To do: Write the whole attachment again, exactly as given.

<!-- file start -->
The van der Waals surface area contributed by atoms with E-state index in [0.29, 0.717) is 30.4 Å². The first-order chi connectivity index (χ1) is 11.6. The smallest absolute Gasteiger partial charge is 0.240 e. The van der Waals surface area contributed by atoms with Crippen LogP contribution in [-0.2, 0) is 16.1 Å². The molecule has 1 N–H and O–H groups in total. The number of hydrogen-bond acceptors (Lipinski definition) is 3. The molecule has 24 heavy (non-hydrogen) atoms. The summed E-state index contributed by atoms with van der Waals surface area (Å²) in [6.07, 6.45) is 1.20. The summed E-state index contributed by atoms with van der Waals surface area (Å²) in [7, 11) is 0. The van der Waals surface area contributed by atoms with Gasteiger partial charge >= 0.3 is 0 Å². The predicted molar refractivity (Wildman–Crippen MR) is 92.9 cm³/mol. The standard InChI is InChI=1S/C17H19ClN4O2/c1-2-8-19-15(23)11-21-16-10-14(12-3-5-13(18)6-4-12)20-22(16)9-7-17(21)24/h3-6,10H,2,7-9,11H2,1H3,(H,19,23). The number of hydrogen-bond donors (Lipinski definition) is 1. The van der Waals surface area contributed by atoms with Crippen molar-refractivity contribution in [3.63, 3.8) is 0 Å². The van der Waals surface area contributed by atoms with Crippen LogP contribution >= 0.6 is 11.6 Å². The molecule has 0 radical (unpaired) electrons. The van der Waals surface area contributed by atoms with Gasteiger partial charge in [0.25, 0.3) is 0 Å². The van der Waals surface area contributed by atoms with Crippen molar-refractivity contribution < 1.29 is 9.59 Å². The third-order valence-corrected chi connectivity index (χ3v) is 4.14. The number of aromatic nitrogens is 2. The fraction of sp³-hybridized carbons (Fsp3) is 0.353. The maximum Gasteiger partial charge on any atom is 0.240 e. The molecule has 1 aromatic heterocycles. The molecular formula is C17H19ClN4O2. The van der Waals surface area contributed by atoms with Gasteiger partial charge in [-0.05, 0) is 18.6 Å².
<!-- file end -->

The van der Waals surface area contributed by atoms with E-state index in [0.29, 0.717) is 30.4 Å². The first-order chi connectivity index (χ1) is 11.6. The smallest absolute Gasteiger partial charge is 0.240 e. The van der Waals surface area contributed by atoms with Crippen LogP contribution in [-0.2, 0) is 16.1 Å². The molecule has 1 N–H and O–H groups in total. The number of hydrogen-bond acceptors (Lipinski definition) is 3. The molecule has 24 heavy (non-hydrogen) atoms. The summed E-state index contributed by atoms with van der Waals surface area (Å²) in [6.07, 6.45) is 1.20. The summed E-state index contributed by atoms with van der Waals surface area (Å²) in [7, 11) is 0. The van der Waals surface area contributed by atoms with Gasteiger partial charge >= 0.3 is 0 Å². The predicted molar refractivity (Wildman–Crippen MR) is 92.9 cm³/mol. The standard InChI is InChI=1S/C17H19ClN4O2/c1-2-8-19-15(23)11-21-16-10-14(12-3-5-13(18)6-4-12)20-22(16)9-7-17(21)24/h3-6,10H,2,7-9,11H2,1H3,(H,19,23). The number of hydrogen-bond donors (Lipinski definition) is 1. The van der Waals surface area contributed by atoms with Crippen molar-refractivity contribution in [3.63, 3.8) is 0 Å². The van der Waals surface area contributed by atoms with Crippen LogP contribution >= 0.6 is 11.6 Å². The molecule has 0 radical (unpaired) electrons. The van der Waals surface area contributed by atoms with Gasteiger partial charge in [0.25, 0.3) is 0 Å². The van der Waals surface area contributed by atoms with Crippen molar-refractivity contribution < 1.29 is 9.59 Å². The third-order valence-corrected chi connectivity index (χ3v) is 4.14. The number of aromatic nitrogens is 2. The fraction of sp³-hybridized carbons (Fsp3) is 0.353. The maximum Gasteiger partial charge on any atom is 0.240 e. The molecule has 1 aromatic heterocycles. The molecular formula is C17H19ClN4O2. The van der Waals surface area contributed by atoms with Gasteiger partial charge in [-0.05, 0) is 18.6 Å².